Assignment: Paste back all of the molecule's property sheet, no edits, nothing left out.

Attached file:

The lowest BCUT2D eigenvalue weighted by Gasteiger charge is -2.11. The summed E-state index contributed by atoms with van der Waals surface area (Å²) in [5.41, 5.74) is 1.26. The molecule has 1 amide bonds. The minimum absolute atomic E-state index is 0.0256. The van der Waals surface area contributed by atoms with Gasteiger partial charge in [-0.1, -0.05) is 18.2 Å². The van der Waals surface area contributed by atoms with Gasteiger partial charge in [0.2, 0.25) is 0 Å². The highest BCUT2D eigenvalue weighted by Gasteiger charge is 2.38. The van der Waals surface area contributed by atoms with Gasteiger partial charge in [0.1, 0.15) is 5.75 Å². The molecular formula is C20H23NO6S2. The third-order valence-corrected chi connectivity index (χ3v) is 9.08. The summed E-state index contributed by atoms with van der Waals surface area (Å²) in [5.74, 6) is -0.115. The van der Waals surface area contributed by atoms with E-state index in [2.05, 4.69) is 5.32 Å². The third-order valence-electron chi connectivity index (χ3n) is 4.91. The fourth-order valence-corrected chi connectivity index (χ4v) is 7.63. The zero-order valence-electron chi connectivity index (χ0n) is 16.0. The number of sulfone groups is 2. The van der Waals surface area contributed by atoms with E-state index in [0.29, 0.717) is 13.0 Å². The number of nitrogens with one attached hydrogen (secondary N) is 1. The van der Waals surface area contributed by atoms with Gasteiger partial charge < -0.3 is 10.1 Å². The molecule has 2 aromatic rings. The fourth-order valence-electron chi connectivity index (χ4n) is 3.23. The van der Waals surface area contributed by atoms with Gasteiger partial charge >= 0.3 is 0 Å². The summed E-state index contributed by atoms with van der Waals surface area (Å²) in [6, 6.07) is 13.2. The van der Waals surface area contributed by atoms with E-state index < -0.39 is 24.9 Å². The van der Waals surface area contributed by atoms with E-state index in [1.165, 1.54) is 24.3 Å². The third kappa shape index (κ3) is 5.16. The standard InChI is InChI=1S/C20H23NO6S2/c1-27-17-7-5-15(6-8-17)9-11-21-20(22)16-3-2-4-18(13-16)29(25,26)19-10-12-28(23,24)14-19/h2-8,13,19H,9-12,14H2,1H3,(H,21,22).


The lowest BCUT2D eigenvalue weighted by Gasteiger charge is -2.11. The summed E-state index contributed by atoms with van der Waals surface area (Å²) in [5.41, 5.74) is 1.26. The molecule has 1 amide bonds. The minimum absolute atomic E-state index is 0.0256. The van der Waals surface area contributed by atoms with Gasteiger partial charge in [-0.1, -0.05) is 18.2 Å². The van der Waals surface area contributed by atoms with Gasteiger partial charge in [0.2, 0.25) is 0 Å². The highest BCUT2D eigenvalue weighted by Gasteiger charge is 2.38. The van der Waals surface area contributed by atoms with Gasteiger partial charge in [0.1, 0.15) is 5.75 Å². The molecular formula is C20H23NO6S2. The third-order valence-corrected chi connectivity index (χ3v) is 9.08. The summed E-state index contributed by atoms with van der Waals surface area (Å²) in [5.74, 6) is -0.115. The van der Waals surface area contributed by atoms with E-state index in [2.05, 4.69) is 5.32 Å². The third-order valence-electron chi connectivity index (χ3n) is 4.91. The fourth-order valence-corrected chi connectivity index (χ4v) is 7.63. The zero-order valence-electron chi connectivity index (χ0n) is 16.0. The number of sulfone groups is 2. The van der Waals surface area contributed by atoms with E-state index in [0.29, 0.717) is 13.0 Å². The number of nitrogens with one attached hydrogen (secondary N) is 1. The van der Waals surface area contributed by atoms with Gasteiger partial charge < -0.3 is 10.1 Å². The molecule has 2 aromatic rings. The fourth-order valence-electron chi connectivity index (χ4n) is 3.23. The van der Waals surface area contributed by atoms with Gasteiger partial charge >= 0.3 is 0 Å². The summed E-state index contributed by atoms with van der Waals surface area (Å²) in [6, 6.07) is 13.2. The van der Waals surface area contributed by atoms with E-state index < -0.39 is 24.9 Å². The van der Waals surface area contributed by atoms with E-state index in [1.165, 1.54) is 24.3 Å². The third kappa shape index (κ3) is 5.16. The standard InChI is InChI=1S/C20H23NO6S2/c1-27-17-7-5-15(6-8-17)9-11-21-20(22)16-3-2-4-18(13-16)29(25,26)19-10-12-28(23,24)14-19/h2-8,13,19H,9-12,14H2,1H3,(H,21,22).